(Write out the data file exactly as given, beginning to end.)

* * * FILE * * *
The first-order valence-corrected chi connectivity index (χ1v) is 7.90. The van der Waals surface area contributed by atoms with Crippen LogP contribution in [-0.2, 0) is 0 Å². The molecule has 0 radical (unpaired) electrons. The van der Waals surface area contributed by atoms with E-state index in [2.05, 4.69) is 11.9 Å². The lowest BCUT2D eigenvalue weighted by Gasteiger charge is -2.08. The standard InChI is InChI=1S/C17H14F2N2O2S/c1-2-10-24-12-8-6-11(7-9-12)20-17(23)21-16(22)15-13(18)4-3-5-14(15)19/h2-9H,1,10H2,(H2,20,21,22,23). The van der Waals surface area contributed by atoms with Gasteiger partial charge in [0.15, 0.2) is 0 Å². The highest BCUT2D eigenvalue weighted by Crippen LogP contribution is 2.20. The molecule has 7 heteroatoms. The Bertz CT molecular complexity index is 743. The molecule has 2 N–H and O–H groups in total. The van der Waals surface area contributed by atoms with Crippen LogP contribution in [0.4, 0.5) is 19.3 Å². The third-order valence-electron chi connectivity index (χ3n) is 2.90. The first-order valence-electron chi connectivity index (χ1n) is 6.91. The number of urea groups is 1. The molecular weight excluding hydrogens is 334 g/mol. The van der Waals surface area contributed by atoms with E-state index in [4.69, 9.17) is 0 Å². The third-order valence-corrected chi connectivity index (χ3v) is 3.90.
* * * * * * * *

The first-order valence-corrected chi connectivity index (χ1v) is 7.90. The van der Waals surface area contributed by atoms with Crippen LogP contribution in [-0.2, 0) is 0 Å². The molecule has 0 radical (unpaired) electrons. The van der Waals surface area contributed by atoms with E-state index in [2.05, 4.69) is 11.9 Å². The lowest BCUT2D eigenvalue weighted by Gasteiger charge is -2.08. The standard InChI is InChI=1S/C17H14F2N2O2S/c1-2-10-24-12-8-6-11(7-9-12)20-17(23)21-16(22)15-13(18)4-3-5-14(15)19/h2-9H,1,10H2,(H2,20,21,22,23). The van der Waals surface area contributed by atoms with Gasteiger partial charge in [0.15, 0.2) is 0 Å². The highest BCUT2D eigenvalue weighted by Crippen LogP contribution is 2.20. The molecule has 7 heteroatoms. The Bertz CT molecular complexity index is 743. The molecule has 2 N–H and O–H groups in total. The van der Waals surface area contributed by atoms with Crippen LogP contribution in [0.4, 0.5) is 19.3 Å². The third-order valence-electron chi connectivity index (χ3n) is 2.90. The first-order valence-electron chi connectivity index (χ1n) is 6.91. The number of urea groups is 1. The molecular weight excluding hydrogens is 334 g/mol. The van der Waals surface area contributed by atoms with E-state index in [4.69, 9.17) is 0 Å². The third-order valence-corrected chi connectivity index (χ3v) is 3.90.